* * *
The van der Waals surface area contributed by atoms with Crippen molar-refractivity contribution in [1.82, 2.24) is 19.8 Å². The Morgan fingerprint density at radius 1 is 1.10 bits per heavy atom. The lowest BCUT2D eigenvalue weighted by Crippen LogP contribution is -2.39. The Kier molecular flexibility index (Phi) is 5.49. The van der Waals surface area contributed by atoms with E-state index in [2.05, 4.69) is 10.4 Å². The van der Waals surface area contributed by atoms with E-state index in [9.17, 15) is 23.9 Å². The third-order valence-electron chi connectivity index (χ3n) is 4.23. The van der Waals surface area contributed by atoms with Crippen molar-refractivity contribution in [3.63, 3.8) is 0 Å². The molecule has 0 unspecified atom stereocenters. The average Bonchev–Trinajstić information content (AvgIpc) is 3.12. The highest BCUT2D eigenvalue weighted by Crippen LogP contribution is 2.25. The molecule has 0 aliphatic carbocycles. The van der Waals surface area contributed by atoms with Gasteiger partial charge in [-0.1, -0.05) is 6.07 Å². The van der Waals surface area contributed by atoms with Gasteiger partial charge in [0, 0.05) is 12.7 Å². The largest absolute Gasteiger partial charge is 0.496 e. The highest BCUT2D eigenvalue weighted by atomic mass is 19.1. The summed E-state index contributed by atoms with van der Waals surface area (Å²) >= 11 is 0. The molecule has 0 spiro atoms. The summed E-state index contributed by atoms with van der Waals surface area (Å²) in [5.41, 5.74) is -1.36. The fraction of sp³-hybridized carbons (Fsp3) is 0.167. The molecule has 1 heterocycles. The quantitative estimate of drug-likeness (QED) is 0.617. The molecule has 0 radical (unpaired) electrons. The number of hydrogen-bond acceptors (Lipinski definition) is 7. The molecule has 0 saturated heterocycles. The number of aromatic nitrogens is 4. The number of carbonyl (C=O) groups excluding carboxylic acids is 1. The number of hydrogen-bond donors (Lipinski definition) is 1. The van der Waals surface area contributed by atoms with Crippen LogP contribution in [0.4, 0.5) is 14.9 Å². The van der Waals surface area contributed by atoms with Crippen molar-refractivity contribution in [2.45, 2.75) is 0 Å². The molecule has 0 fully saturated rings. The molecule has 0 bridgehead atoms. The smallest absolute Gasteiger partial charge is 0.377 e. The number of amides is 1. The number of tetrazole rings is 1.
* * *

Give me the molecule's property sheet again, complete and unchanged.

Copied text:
The van der Waals surface area contributed by atoms with Crippen molar-refractivity contribution in [1.82, 2.24) is 19.8 Å². The Morgan fingerprint density at radius 1 is 1.10 bits per heavy atom. The lowest BCUT2D eigenvalue weighted by Crippen LogP contribution is -2.39. The Kier molecular flexibility index (Phi) is 5.49. The van der Waals surface area contributed by atoms with E-state index in [2.05, 4.69) is 10.4 Å². The van der Waals surface area contributed by atoms with E-state index in [9.17, 15) is 23.9 Å². The third-order valence-electron chi connectivity index (χ3n) is 4.23. The van der Waals surface area contributed by atoms with Crippen molar-refractivity contribution in [3.63, 3.8) is 0 Å². The molecule has 0 unspecified atom stereocenters. The average Bonchev–Trinajstić information content (AvgIpc) is 3.12. The highest BCUT2D eigenvalue weighted by Crippen LogP contribution is 2.25. The molecule has 0 aliphatic carbocycles. The van der Waals surface area contributed by atoms with Gasteiger partial charge in [-0.1, -0.05) is 6.07 Å². The van der Waals surface area contributed by atoms with Gasteiger partial charge in [0, 0.05) is 12.7 Å². The largest absolute Gasteiger partial charge is 0.496 e. The highest BCUT2D eigenvalue weighted by atomic mass is 19.1. The summed E-state index contributed by atoms with van der Waals surface area (Å²) >= 11 is 0. The molecule has 0 spiro atoms. The summed E-state index contributed by atoms with van der Waals surface area (Å²) in [5.41, 5.74) is -1.36. The fraction of sp³-hybridized carbons (Fsp3) is 0.167. The molecule has 1 heterocycles. The quantitative estimate of drug-likeness (QED) is 0.617. The molecule has 0 radical (unpaired) electrons. The number of hydrogen-bond acceptors (Lipinski definition) is 7. The molecule has 0 saturated heterocycles. The number of aromatic nitrogens is 4. The number of carbonyl (C=O) groups excluding carboxylic acids is 1. The number of hydrogen-bond donors (Lipinski definition) is 1. The van der Waals surface area contributed by atoms with Crippen LogP contribution in [0.4, 0.5) is 14.9 Å². The van der Waals surface area contributed by atoms with Crippen molar-refractivity contribution in [2.45, 2.75) is 0 Å². The molecule has 0 fully saturated rings. The molecule has 0 bridgehead atoms. The smallest absolute Gasteiger partial charge is 0.377 e. The number of amides is 1. The number of tetrazole rings is 1.